Business

Labor's new reforms fail the public sector: Stone

THE Fair Work Amendment introduced into the Federal House of Representatives this week probably offers better politics for the Labor Party than protection for public servants in Queensland.

It paints a handy picture for the Labor Party: while the LNP is cutting jobs, the ALP is trying to protect workers.  But the unfortunate truth is that most public sector workers will be no better off as a result of this bill.

The amendment only offers protection in cases where the work of the public service is being outsourced.  If a former public servant finds that within three months of being pushed out of the public service they are doing exactly the same work in the private sector (i.e. their part of the public service has effectively been privatised), they will be entitled to the same pay and conditions as they enjoyed while performing that work in the public sector.

There is no doubt that we will see plenty of such outsourcing to the private sector.  The Queensland Government has already made some specific announcements: the State Reporting Bureau is to be outsourced, as is some of the forensic science work done at the John Tonge Centre, and the Government's airwing assets may also soon be shuffled off to the private sector.

And the Government has specifically legislated to remove the protections against outsourcing from awards and enterprise bargaining agreements - a sure indication of their plans for the future.

But most of the many thousands of public sector workers being shown the door are not being outsourced.  They are simply being sacked, in clear violation of an election commitment.

For them, this amendment offers nothing.

They will pack up their desks and head for the door, unsure about their future, worried for their families, saddened to part with friends and colleagues, with ceaseless spin and deception making an already difficult situation that much harder.

They'll be told that their departure is voluntary, but if they had chosen to be redeployed and were unsuccessful after four months (a real risk given that the budget made clear that there will be 10 600 redundancies), they would have been retrenched with a smaller payout.  Some choice.

They'll recall the LNP's oft-stated commitment to front line services, even though some of them are nurses and doctors.

They'll hear implausible exaggerations about Queensland's financial position rolled out as justification for their dismissal.  They may well wonder how they unwittingly came to settle in Spain.

They may also wonder how we cannot afford their salaries while we can afford to forego $211 million over the forward estimates freezing car registration on some large vehicles (p.133), over $90 million per year abolishing the waste levy (p.128), $430 million over the forward estimates by raising the payroll tax threshold (p.138), and $917 million over the forward estimates by reintroducing concessional stamp duty (p.138).

They could be puzzled that, at the same time as we strangle the State's income, we can manage to splash $92 million on an $80 non-means tested handout to every household with a water connection (p.41), and $63 million on compensation for electricity retailers to cover lost revenue from a freeze on the standard residential electricity tariff (p.41).

Strange priorities for Spain, no?

I know, I know.  These measures are all in fulfillment of election promises.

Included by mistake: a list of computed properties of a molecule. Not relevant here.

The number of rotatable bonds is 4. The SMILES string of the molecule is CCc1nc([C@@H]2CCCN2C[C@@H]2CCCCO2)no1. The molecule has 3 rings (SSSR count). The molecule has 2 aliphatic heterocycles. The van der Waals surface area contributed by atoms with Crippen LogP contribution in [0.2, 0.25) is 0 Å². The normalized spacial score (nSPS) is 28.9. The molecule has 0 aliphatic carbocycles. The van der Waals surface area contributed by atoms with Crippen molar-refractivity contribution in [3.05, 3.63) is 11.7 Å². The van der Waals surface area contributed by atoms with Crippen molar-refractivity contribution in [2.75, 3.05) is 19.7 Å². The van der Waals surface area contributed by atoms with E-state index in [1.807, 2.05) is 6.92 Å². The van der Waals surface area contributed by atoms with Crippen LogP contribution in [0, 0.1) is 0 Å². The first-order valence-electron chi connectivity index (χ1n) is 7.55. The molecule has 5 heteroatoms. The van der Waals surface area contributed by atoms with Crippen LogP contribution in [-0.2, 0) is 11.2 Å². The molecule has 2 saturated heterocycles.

But permanent public servants were also promised that they would not be forced out of their jobs and the Queensland community was promised that it would not have to suffer cuts to front line services.

So don't expect those who have lost their livelihoods to take much comfort in the knowledge that these rather more serious commitments have been sacrificed to pay for opportunistic pandering to the fiction that we are suffering a cost of living crisis.

Adam Stone is Lead Senate Candidate for the Queensland Greens.

Topics:  fair work, greens, opinion, public service




Stay Connected

Update your news preferences and get the latest news delivered to your inbox.

THE EXPERT: Stop judging working mothers

SUPER MUMS: Being a working mums comes down to perfecting time management.

"WORKING for money is all right; so is working because you want to.”

OPINION: How to prepare your child for day care

Your kids will love childcare, but it may take some adjusting.

GETTING your child ready for day care is vital.

MUMS' TOP 5: 'Musts' to have on your childcare checklist

SOME FALL SHORT: Organisations that train childcare workers will be subjected to extra audits.

SENDING your child off to day care can be daunting and confusing.

Health and nutrition with kids - how do you balance it?

HOW important is health and nutrition in your household?

Smack or no smack - where do you stand?

THE debate is reignited - is smacking acceptable?

Technology and kids: Do you ever cut their wi-fi?

Check out our new video series featuring mums having a chat

Truck crash closes Cunningham Hwy near Warwick

NSW State Emergency Services Fire Rescue Truck Photo: Trevor Veale / The Coffs Coast Advocate.

Highway to be closed for at least an hour while wreckage removed

Florence’s beloved bridge club bash

Florence Slattery celebrates her 100th birthday with her beloved Warwick Bridge Club.

Another 100th celebration for Florence

Crazy goats, frozen deck chairs and whole lot of ice

A goat on a Southern Downs property trying to escape the cold.

Images from the Southern Downs cold blast

Latest deals and offers

Three bedroom, 1100sqm block: Is this Qld's cheapest home?

BARGAIN BUY: Is this North Bundaberg property the cheapest home in Queensland?

Becoming a real estate mogul is all about risk and reward

PROPERTY BOOM: Coast prices set to skyrocket

Like other areas in south-east Queensland, the Sunshine Coast is at the start of the upturn on the property clock.

Values predicted to rise 25-33%